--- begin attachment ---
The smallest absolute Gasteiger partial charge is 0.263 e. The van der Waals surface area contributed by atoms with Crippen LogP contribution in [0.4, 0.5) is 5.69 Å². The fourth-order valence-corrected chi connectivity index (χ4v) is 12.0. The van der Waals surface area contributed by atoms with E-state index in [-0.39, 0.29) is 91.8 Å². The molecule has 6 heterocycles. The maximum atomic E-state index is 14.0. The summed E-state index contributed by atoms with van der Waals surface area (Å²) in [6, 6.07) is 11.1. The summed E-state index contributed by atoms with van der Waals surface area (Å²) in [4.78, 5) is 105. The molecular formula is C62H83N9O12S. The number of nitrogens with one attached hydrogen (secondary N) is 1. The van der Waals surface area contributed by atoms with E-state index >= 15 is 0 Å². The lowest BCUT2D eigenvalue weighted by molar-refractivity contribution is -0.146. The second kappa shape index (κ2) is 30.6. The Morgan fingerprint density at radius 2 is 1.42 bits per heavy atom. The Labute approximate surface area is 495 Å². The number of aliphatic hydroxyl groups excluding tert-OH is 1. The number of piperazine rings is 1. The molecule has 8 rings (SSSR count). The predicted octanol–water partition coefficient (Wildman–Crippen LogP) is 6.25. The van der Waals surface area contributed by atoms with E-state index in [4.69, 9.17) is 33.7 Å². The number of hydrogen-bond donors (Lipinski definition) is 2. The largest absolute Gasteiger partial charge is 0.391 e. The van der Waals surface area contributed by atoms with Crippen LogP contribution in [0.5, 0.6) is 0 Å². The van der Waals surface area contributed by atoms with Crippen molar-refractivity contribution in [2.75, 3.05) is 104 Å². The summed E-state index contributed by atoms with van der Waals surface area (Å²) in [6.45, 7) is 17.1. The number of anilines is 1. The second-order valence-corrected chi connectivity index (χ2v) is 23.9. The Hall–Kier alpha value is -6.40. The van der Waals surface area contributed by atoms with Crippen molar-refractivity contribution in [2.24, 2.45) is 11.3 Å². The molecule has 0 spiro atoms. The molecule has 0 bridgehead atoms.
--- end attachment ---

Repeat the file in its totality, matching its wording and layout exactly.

The smallest absolute Gasteiger partial charge is 0.263 e. The van der Waals surface area contributed by atoms with Crippen LogP contribution in [0.4, 0.5) is 5.69 Å². The fourth-order valence-corrected chi connectivity index (χ4v) is 12.0. The van der Waals surface area contributed by atoms with E-state index in [-0.39, 0.29) is 91.8 Å². The molecule has 6 heterocycles. The maximum atomic E-state index is 14.0. The summed E-state index contributed by atoms with van der Waals surface area (Å²) in [6, 6.07) is 11.1. The summed E-state index contributed by atoms with van der Waals surface area (Å²) in [4.78, 5) is 105. The molecular formula is C62H83N9O12S. The number of nitrogens with one attached hydrogen (secondary N) is 1. The van der Waals surface area contributed by atoms with E-state index >= 15 is 0 Å². The lowest BCUT2D eigenvalue weighted by molar-refractivity contribution is -0.146. The second kappa shape index (κ2) is 30.6. The Morgan fingerprint density at radius 2 is 1.42 bits per heavy atom. The Labute approximate surface area is 495 Å². The number of aliphatic hydroxyl groups excluding tert-OH is 1. The number of piperazine rings is 1. The molecule has 8 rings (SSSR count). The predicted octanol–water partition coefficient (Wildman–Crippen LogP) is 6.25. The van der Waals surface area contributed by atoms with E-state index in [4.69, 9.17) is 33.7 Å². The number of hydrogen-bond donors (Lipinski definition) is 2. The largest absolute Gasteiger partial charge is 0.391 e. The van der Waals surface area contributed by atoms with Crippen LogP contribution in [0.5, 0.6) is 0 Å². The van der Waals surface area contributed by atoms with Crippen molar-refractivity contribution in [2.75, 3.05) is 104 Å². The summed E-state index contributed by atoms with van der Waals surface area (Å²) in [6.45, 7) is 17.1. The number of anilines is 1. The second-order valence-corrected chi connectivity index (χ2v) is 23.9. The Hall–Kier alpha value is -6.40. The van der Waals surface area contributed by atoms with Crippen molar-refractivity contribution in [2.24, 2.45) is 11.3 Å². The molecule has 0 spiro atoms. The molecule has 0 bridgehead atoms.